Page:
Why women love (Lena Dunham's) Girls
By Rena Galanis on June 08, 2014
By Rena Galanis
The girls on HBO's (Lena Dunham's) Girls have been pretty much decimated in terms of criticism of their characters on the show. Lena Dunham has come under crossfire many times for depicting a selfish, self-centred, privileged, whiny world of 20-somethings coming of age in Brooklyn, New York. For me that's exactly what makes this gang of girls, well - loveable.
I think the reason other generations (read older) enjoy Ms. Dunham's show is because it reminds us of a time when we didn't have everything figured out and it was going to be highly likely we were going to screw things up and end up looking the fool. I suppose with age and distance it's easy to have compassion and fondness for the younger ones just going through the hoops.
And it's that depiction of girls behaving badly/stupidly, that is probably one of the big draws of the show for all of us who watch. Sometimes it's not even bad behaviour but just a glimpse into a world we definitely remember participating in but now seems so far away and long ago, that draws us in.
Like dancing by yourself late at night when a song moves you and you think you're alone (whoops, still do that on occasion). Like giving an inappropriate boyfriend another in a series of chances. Like being seduced by the fact that someone who reads successful/confident might be interested in you. Like trying to get validation via physical intimacy with someone when you know it can't possibly evolve into an actual relationship. Or bounding into a new relationship way too fast.
There's a raw vulnerability in showing how these young women start to draw boundaries around what they want to explore in regards to their bodies and sexuality, that is also a part of growing up.
The girls have an appetite for sexual adventure, they masturbate, they get STDs, they sometimes have lewd, unsentimental sex with hot (and not so hot) guys, they wrestle with demons (addiction, OCD) and they try to fashion a template for intimacy. And on their journeys, they stumble, they bungle, they make sometimes mortifying (often hilarious) mistakes.
And the viewer gets to be a confidante of sorts, simultaneously privy to the confessional and the sometimes ridiculous world the girls inhabit. Many women tend to be familiar with that level of intimacy that can create a fellowship of sorts. It can be a very special bond not quite paralleled in other relationship realms. Ms. Dunham and company expertly teeter on a high wire somewhere between Louisa May Alcott/Jane Austen and Anais Nin, as Hannah's one-time editor on the show points out.
The relationships in Girls showcase a time when careless experimentation, hurt feelings, wavering and general immaturity are the norm. And we've all been there (or at least some of us have). It's just nice to see it out there, reflected back boldly and pretty much unapologetically.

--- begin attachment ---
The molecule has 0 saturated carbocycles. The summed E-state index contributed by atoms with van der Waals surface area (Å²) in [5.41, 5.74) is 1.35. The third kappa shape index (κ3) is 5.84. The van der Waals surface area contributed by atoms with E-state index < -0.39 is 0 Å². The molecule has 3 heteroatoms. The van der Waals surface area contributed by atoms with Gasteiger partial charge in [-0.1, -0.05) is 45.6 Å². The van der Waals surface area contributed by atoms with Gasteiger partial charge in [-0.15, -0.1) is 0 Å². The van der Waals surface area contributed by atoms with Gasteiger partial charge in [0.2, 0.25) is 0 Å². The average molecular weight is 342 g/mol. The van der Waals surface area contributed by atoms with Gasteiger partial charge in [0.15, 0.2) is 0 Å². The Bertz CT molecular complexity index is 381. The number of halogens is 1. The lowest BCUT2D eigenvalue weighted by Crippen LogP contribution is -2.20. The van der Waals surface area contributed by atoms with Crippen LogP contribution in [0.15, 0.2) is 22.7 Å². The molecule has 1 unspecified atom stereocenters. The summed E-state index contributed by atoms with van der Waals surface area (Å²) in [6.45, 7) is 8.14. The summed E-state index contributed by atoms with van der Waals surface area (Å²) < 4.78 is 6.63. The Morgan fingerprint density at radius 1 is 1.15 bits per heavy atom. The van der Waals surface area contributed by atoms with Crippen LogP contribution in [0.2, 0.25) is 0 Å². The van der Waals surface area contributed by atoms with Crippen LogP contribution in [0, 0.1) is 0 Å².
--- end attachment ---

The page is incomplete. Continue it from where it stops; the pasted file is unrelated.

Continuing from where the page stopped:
The girls are trying to navigate with, by the way, little in the way of direction from the adults in their worlds, who range from the neurotic to the completely dysfunctional. Look out for cameos and recurring roles by Peter Scolari, Rosanna Arquette, Rita Wilson, Chris O'Dowd, Jenna Lyons, Richard E. Grant, and Kim Gordon to name a few!
They are pretty much left to their own devices and look to each other for support when they can get it. But so what? For me, this is a time to fail and perhaps fail spectacularly (and then hopefully learn from your mistakes).
And then there's Hannah (the main character played by Lena Dunham) herself. She is the big ticket draw. It's nice to have a protagonist who doesn't look television perfect.
Ms. Dunham is definitely attractive but she's not a size 0 with the requisite Hollywood nose job and teeth veneers. No, instead she's talented, introspective, self-deprecating and funny. And she's a risk-taker. Exposing the sometimes shameful, humiliating scenes of youth is not so easy, I would think.
She may not be the role model many want her to be but mistakes, poor choices, developing self-esteem and direction, can be a very real part of growth for some (for many). Sometimes the road isn't pretty, it's rattled with insecurities, and bad decisions are made.
I guess in our Facebook world where many create their own impeccable universes, it's nice to see someone who is not afraid to try to at least approach something real. Even when that something is cringe-worthy (but often very, very, funny).
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